If men, in their positions of privilege in our society, fail to understand the experiences of everyday women, how much more out of touch would they be identifying with those women who work in strip clubs or in the sex trade. They simply can’t. Hopefully, these guys will do their research but this all is just very indicative of the lack of diversity in Hollywood. It’s not just about a lack of racial diversity. For far too long, there’s been a lack of stories about women as well. Think of how many stories we think are about women. But all the women do is complain or gush about a man. It’s played.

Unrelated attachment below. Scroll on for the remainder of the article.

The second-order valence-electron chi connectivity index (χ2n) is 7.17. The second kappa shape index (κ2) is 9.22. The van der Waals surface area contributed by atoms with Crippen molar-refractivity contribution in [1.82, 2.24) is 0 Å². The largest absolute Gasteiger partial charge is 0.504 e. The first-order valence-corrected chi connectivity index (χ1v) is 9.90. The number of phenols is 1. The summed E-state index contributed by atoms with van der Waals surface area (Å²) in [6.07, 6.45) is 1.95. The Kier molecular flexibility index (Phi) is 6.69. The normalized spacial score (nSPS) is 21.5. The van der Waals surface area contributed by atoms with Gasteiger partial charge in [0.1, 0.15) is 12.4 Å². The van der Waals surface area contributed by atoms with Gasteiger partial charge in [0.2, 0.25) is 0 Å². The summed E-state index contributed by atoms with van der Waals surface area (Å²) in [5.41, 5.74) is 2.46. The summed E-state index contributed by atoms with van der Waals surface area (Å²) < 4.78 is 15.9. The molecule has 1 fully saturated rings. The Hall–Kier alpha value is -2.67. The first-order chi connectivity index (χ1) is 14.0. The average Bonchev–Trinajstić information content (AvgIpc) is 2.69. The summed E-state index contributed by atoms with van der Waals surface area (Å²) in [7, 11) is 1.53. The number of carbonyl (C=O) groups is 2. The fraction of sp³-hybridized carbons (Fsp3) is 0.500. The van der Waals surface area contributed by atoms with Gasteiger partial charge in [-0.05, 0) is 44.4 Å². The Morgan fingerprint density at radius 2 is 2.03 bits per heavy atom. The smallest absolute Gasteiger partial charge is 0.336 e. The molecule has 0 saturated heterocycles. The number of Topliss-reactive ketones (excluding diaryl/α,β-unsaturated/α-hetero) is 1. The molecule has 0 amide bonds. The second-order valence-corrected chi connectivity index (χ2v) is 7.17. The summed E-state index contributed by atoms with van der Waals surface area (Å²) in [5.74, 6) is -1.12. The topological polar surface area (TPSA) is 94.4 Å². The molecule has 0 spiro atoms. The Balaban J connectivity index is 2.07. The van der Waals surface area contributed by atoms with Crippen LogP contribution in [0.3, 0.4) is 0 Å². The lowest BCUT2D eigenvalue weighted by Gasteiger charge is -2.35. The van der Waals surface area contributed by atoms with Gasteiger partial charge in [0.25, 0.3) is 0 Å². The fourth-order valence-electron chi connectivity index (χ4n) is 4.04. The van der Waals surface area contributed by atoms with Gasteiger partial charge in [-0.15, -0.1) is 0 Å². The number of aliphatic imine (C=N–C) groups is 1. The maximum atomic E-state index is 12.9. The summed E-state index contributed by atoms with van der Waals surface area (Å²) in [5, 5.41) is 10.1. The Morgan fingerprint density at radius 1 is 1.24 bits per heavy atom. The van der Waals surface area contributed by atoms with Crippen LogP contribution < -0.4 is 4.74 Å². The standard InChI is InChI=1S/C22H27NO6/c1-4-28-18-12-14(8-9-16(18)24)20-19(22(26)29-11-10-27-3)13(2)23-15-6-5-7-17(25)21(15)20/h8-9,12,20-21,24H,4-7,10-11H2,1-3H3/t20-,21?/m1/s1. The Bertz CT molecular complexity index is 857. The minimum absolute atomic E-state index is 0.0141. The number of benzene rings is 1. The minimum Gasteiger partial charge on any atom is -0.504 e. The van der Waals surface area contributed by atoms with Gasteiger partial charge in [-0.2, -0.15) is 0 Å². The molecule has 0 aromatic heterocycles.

I don’t know why having a Black woman tell a Black woman’s story is such a novel idea. But unless some new information comes out about this project and the people behind it, I have absolutely no desire to pay to see a Black woman be co-opted out of her own life.

And as a bit of fun fact, Wells could certainly use this extra money as she and her fiancé are expecting a child, a little girl.

If you’re late to the party, you can read the full, authentic Zola story here.